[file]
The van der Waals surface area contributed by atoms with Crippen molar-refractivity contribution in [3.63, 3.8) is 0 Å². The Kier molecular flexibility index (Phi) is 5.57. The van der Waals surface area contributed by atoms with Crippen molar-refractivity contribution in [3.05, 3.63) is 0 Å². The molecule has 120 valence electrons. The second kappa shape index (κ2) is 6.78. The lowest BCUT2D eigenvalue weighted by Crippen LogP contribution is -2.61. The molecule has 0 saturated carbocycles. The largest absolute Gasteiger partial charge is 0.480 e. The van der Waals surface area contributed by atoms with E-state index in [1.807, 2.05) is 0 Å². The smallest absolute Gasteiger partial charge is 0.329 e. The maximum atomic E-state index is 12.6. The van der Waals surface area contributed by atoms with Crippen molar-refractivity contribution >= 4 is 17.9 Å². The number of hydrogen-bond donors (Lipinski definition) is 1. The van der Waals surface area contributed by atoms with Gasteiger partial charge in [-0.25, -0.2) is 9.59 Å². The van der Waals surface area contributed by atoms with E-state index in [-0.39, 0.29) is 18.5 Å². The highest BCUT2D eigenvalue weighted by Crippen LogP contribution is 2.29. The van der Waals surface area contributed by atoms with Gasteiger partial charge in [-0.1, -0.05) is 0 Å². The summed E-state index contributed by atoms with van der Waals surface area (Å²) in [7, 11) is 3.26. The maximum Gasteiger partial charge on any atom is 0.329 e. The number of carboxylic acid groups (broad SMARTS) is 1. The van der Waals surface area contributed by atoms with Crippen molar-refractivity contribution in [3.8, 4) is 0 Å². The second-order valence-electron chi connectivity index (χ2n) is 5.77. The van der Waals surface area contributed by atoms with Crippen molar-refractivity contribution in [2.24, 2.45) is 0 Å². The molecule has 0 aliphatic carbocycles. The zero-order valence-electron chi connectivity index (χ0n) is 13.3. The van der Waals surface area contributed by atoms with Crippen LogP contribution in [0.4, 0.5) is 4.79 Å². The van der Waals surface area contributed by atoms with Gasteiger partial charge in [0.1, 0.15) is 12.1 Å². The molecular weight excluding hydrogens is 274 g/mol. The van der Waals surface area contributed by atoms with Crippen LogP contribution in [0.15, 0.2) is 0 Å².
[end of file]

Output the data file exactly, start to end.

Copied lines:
The van der Waals surface area contributed by atoms with Crippen molar-refractivity contribution in [3.63, 3.8) is 0 Å². The Kier molecular flexibility index (Phi) is 5.57. The van der Waals surface area contributed by atoms with Crippen molar-refractivity contribution in [3.05, 3.63) is 0 Å². The molecule has 120 valence electrons. The second kappa shape index (κ2) is 6.78. The lowest BCUT2D eigenvalue weighted by Crippen LogP contribution is -2.61. The molecule has 0 saturated carbocycles. The largest absolute Gasteiger partial charge is 0.480 e. The van der Waals surface area contributed by atoms with E-state index in [1.807, 2.05) is 0 Å². The smallest absolute Gasteiger partial charge is 0.329 e. The maximum atomic E-state index is 12.6. The van der Waals surface area contributed by atoms with Crippen molar-refractivity contribution >= 4 is 17.9 Å². The number of hydrogen-bond donors (Lipinski definition) is 1. The van der Waals surface area contributed by atoms with Gasteiger partial charge in [-0.25, -0.2) is 9.59 Å². The van der Waals surface area contributed by atoms with E-state index in [-0.39, 0.29) is 18.5 Å². The highest BCUT2D eigenvalue weighted by Crippen LogP contribution is 2.29. The van der Waals surface area contributed by atoms with Gasteiger partial charge in [-0.1, -0.05) is 0 Å². The summed E-state index contributed by atoms with van der Waals surface area (Å²) in [7, 11) is 3.26. The maximum Gasteiger partial charge on any atom is 0.329 e. The number of carboxylic acid groups (broad SMARTS) is 1. The van der Waals surface area contributed by atoms with Crippen molar-refractivity contribution in [3.8, 4) is 0 Å². The second-order valence-electron chi connectivity index (χ2n) is 5.77. The van der Waals surface area contributed by atoms with Crippen molar-refractivity contribution in [2.24, 2.45) is 0 Å². The molecule has 0 aliphatic carbocycles. The zero-order valence-electron chi connectivity index (χ0n) is 13.3. The van der Waals surface area contributed by atoms with Crippen LogP contribution in [0.4, 0.5) is 4.79 Å². The van der Waals surface area contributed by atoms with Gasteiger partial charge in [0.1, 0.15) is 12.1 Å². The molecular weight excluding hydrogens is 274 g/mol. The van der Waals surface area contributed by atoms with Crippen LogP contribution in [0.15, 0.2) is 0 Å².